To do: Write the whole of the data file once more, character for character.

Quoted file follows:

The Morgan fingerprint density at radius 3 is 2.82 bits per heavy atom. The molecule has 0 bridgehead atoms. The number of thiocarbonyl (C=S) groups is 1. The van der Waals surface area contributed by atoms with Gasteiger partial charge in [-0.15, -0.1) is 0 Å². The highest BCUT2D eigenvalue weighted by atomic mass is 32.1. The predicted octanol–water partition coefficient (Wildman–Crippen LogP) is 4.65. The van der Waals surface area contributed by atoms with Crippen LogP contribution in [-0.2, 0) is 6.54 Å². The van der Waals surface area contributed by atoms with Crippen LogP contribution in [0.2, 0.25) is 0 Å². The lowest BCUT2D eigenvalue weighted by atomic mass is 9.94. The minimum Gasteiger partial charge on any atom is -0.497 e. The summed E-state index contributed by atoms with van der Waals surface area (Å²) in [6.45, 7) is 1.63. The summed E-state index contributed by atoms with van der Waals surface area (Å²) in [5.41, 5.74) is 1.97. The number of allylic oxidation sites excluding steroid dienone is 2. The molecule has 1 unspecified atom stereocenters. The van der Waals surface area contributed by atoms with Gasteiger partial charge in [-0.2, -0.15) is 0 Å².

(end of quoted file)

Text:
The Morgan fingerprint density at radius 3 is 2.82 bits per heavy atom. The molecule has 0 bridgehead atoms. The number of thiocarbonyl (C=S) groups is 1. The van der Waals surface area contributed by atoms with Gasteiger partial charge in [-0.15, -0.1) is 0 Å². The highest BCUT2D eigenvalue weighted by atomic mass is 32.1. The predicted octanol–water partition coefficient (Wildman–Crippen LogP) is 4.65. The van der Waals surface area contributed by atoms with Crippen LogP contribution in [-0.2, 0) is 6.54 Å². The van der Waals surface area contributed by atoms with Crippen LogP contribution in [0.2, 0.25) is 0 Å². The lowest BCUT2D eigenvalue weighted by atomic mass is 9.94. The minimum Gasteiger partial charge on any atom is -0.497 e. The summed E-state index contributed by atoms with van der Waals surface area (Å²) in [6.45, 7) is 1.63. The summed E-state index contributed by atoms with van der Waals surface area (Å²) in [5.41, 5.74) is 1.97. The number of allylic oxidation sites excluding steroid dienone is 2. The molecule has 1 unspecified atom stereocenters. The van der Waals surface area contributed by atoms with Gasteiger partial charge in [-0.2, -0.15) is 0 Å².